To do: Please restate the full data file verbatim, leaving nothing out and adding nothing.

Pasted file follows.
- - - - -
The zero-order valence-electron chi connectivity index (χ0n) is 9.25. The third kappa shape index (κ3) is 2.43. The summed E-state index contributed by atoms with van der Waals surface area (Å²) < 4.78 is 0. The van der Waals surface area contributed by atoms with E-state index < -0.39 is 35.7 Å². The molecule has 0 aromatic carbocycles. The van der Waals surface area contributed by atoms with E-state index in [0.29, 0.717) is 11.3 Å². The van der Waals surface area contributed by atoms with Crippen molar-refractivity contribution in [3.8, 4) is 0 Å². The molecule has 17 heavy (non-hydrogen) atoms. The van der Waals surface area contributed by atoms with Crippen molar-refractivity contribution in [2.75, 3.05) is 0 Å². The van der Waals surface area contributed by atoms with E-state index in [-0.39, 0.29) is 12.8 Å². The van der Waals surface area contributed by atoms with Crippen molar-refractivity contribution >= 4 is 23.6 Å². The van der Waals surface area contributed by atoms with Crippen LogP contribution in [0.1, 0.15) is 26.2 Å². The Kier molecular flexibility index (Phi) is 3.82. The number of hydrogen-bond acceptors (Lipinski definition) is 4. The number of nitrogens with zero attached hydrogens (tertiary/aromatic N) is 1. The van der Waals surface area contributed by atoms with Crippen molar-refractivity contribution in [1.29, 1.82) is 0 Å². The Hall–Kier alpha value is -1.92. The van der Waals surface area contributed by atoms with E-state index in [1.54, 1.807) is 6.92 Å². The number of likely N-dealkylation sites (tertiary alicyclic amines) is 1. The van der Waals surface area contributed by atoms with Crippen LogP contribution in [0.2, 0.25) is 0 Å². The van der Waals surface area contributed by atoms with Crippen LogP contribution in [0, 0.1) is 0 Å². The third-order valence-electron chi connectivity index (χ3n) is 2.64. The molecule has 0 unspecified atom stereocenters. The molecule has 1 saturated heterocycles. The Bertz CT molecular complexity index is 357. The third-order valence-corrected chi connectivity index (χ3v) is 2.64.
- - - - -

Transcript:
The zero-order valence-electron chi connectivity index (χ0n) is 9.25. The third kappa shape index (κ3) is 2.43. The summed E-state index contributed by atoms with van der Waals surface area (Å²) < 4.78 is 0. The van der Waals surface area contributed by atoms with E-state index < -0.39 is 35.7 Å². The molecule has 0 aromatic carbocycles. The van der Waals surface area contributed by atoms with E-state index in [0.29, 0.717) is 11.3 Å². The van der Waals surface area contributed by atoms with Crippen molar-refractivity contribution in [3.8, 4) is 0 Å². The molecule has 17 heavy (non-hydrogen) atoms. The van der Waals surface area contributed by atoms with Crippen molar-refractivity contribution in [2.75, 3.05) is 0 Å². The van der Waals surface area contributed by atoms with E-state index in [-0.39, 0.29) is 12.8 Å². The van der Waals surface area contributed by atoms with Crippen molar-refractivity contribution >= 4 is 23.6 Å². The van der Waals surface area contributed by atoms with Crippen LogP contribution in [0.1, 0.15) is 26.2 Å². The Kier molecular flexibility index (Phi) is 3.82. The number of hydrogen-bond acceptors (Lipinski definition) is 4. The number of nitrogens with zero attached hydrogens (tertiary/aromatic N) is 1. The van der Waals surface area contributed by atoms with Crippen molar-refractivity contribution in [1.29, 1.82) is 0 Å². The Hall–Kier alpha value is -1.92. The van der Waals surface area contributed by atoms with E-state index in [1.54, 1.807) is 6.92 Å². The number of likely N-dealkylation sites (tertiary alicyclic amines) is 1. The van der Waals surface area contributed by atoms with Crippen LogP contribution in [0.2, 0.25) is 0 Å². The van der Waals surface area contributed by atoms with Crippen LogP contribution in [0, 0.1) is 0 Å². The third-order valence-electron chi connectivity index (χ3n) is 2.64. The molecule has 0 unspecified atom stereocenters. The molecule has 1 saturated heterocycles. The Bertz CT molecular complexity index is 357. The third-order valence-corrected chi connectivity index (χ3v) is 2.64.